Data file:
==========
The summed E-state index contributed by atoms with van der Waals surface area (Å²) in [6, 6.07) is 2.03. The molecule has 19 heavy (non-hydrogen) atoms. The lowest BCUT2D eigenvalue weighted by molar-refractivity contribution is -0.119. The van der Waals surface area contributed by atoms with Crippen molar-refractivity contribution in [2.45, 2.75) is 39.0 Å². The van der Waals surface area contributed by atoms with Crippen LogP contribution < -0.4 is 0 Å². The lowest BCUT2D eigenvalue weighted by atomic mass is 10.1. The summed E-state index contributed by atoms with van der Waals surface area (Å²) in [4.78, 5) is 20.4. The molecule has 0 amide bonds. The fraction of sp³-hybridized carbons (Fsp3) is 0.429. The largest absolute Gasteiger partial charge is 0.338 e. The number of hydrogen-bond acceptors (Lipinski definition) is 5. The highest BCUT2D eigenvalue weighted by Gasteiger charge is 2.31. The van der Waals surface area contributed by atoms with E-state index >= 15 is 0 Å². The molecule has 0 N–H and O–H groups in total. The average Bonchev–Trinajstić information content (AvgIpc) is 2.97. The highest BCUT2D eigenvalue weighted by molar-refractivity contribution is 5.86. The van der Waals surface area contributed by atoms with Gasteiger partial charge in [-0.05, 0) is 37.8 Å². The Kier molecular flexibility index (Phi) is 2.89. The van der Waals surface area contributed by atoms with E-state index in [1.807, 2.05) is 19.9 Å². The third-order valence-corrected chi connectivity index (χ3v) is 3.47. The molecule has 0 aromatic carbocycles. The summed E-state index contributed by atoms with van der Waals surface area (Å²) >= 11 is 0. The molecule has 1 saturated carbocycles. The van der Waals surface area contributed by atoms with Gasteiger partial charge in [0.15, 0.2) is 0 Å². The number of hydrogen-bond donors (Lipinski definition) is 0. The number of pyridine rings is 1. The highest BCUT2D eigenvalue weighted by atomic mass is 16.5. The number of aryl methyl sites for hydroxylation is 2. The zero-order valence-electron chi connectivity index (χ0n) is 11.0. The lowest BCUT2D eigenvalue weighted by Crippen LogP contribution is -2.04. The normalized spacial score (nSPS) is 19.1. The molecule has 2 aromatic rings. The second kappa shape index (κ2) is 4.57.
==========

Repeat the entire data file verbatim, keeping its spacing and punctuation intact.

The summed E-state index contributed by atoms with van der Waals surface area (Å²) in [6, 6.07) is 2.03. The molecule has 19 heavy (non-hydrogen) atoms. The lowest BCUT2D eigenvalue weighted by molar-refractivity contribution is -0.119. The van der Waals surface area contributed by atoms with Crippen molar-refractivity contribution in [2.45, 2.75) is 39.0 Å². The van der Waals surface area contributed by atoms with Crippen LogP contribution < -0.4 is 0 Å². The lowest BCUT2D eigenvalue weighted by atomic mass is 10.1. The summed E-state index contributed by atoms with van der Waals surface area (Å²) in [4.78, 5) is 20.4. The molecule has 0 amide bonds. The fraction of sp³-hybridized carbons (Fsp3) is 0.429. The largest absolute Gasteiger partial charge is 0.338 e. The number of hydrogen-bond acceptors (Lipinski definition) is 5. The highest BCUT2D eigenvalue weighted by Gasteiger charge is 2.31. The van der Waals surface area contributed by atoms with E-state index >= 15 is 0 Å². The molecule has 0 N–H and O–H groups in total. The average Bonchev–Trinajstić information content (AvgIpc) is 2.97. The highest BCUT2D eigenvalue weighted by molar-refractivity contribution is 5.86. The van der Waals surface area contributed by atoms with Gasteiger partial charge in [-0.05, 0) is 37.8 Å². The Kier molecular flexibility index (Phi) is 2.89. The van der Waals surface area contributed by atoms with E-state index in [1.807, 2.05) is 19.9 Å². The third-order valence-corrected chi connectivity index (χ3v) is 3.47. The molecule has 0 aromatic carbocycles. The summed E-state index contributed by atoms with van der Waals surface area (Å²) >= 11 is 0. The molecule has 1 saturated carbocycles. The van der Waals surface area contributed by atoms with Gasteiger partial charge in [0.15, 0.2) is 0 Å². The number of hydrogen-bond donors (Lipinski definition) is 0. The number of pyridine rings is 1. The highest BCUT2D eigenvalue weighted by atomic mass is 16.5. The number of aryl methyl sites for hydroxylation is 2. The zero-order valence-electron chi connectivity index (χ0n) is 11.0. The lowest BCUT2D eigenvalue weighted by Crippen LogP contribution is -2.04. The normalized spacial score (nSPS) is 19.1. The molecule has 2 aromatic rings. The second kappa shape index (κ2) is 4.57.